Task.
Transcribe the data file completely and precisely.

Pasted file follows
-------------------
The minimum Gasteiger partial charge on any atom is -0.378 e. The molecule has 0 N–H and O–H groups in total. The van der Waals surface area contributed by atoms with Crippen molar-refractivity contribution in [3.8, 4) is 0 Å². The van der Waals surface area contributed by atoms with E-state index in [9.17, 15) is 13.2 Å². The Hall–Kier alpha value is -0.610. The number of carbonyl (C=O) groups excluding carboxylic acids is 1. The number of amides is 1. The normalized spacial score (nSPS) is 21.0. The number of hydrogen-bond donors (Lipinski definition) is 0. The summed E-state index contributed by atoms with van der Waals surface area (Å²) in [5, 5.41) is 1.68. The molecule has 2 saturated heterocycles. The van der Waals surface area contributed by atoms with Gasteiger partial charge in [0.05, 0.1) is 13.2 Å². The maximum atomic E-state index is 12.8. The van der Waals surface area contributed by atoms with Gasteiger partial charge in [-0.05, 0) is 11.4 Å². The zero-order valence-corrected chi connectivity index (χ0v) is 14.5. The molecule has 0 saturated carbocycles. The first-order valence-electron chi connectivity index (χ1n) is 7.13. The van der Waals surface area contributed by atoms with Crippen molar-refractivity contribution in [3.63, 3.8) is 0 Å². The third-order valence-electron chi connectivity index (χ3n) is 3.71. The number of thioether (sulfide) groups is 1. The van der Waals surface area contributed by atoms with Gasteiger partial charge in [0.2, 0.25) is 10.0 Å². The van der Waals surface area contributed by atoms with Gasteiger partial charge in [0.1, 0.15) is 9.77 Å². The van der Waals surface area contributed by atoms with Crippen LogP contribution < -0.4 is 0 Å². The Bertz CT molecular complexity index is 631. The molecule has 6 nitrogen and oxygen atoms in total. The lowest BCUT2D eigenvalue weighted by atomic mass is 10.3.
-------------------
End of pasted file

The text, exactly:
The minimum Gasteiger partial charge on any atom is -0.378 e. The molecule has 0 N–H and O–H groups in total. The van der Waals surface area contributed by atoms with Crippen molar-refractivity contribution in [3.8, 4) is 0 Å². The van der Waals surface area contributed by atoms with E-state index in [9.17, 15) is 13.2 Å². The Hall–Kier alpha value is -0.610. The number of carbonyl (C=O) groups excluding carboxylic acids is 1. The number of amides is 1. The normalized spacial score (nSPS) is 21.0. The number of hydrogen-bond donors (Lipinski definition) is 0. The summed E-state index contributed by atoms with van der Waals surface area (Å²) in [5, 5.41) is 1.68. The molecule has 2 saturated heterocycles. The van der Waals surface area contributed by atoms with Gasteiger partial charge in [0.05, 0.1) is 13.2 Å². The maximum atomic E-state index is 12.8. The van der Waals surface area contributed by atoms with Gasteiger partial charge in [-0.05, 0) is 11.4 Å². The zero-order valence-corrected chi connectivity index (χ0v) is 14.5. The molecule has 0 saturated carbocycles. The first-order valence-electron chi connectivity index (χ1n) is 7.13. The van der Waals surface area contributed by atoms with Crippen molar-refractivity contribution in [3.63, 3.8) is 0 Å². The third-order valence-electron chi connectivity index (χ3n) is 3.71. The number of thioether (sulfide) groups is 1. The van der Waals surface area contributed by atoms with Gasteiger partial charge in [0.2, 0.25) is 10.0 Å². The van der Waals surface area contributed by atoms with Gasteiger partial charge in [0.1, 0.15) is 9.77 Å². The van der Waals surface area contributed by atoms with Crippen LogP contribution < -0.4 is 0 Å². The Bertz CT molecular complexity index is 631. The molecule has 6 nitrogen and oxygen atoms in total. The lowest BCUT2D eigenvalue weighted by atomic mass is 10.3.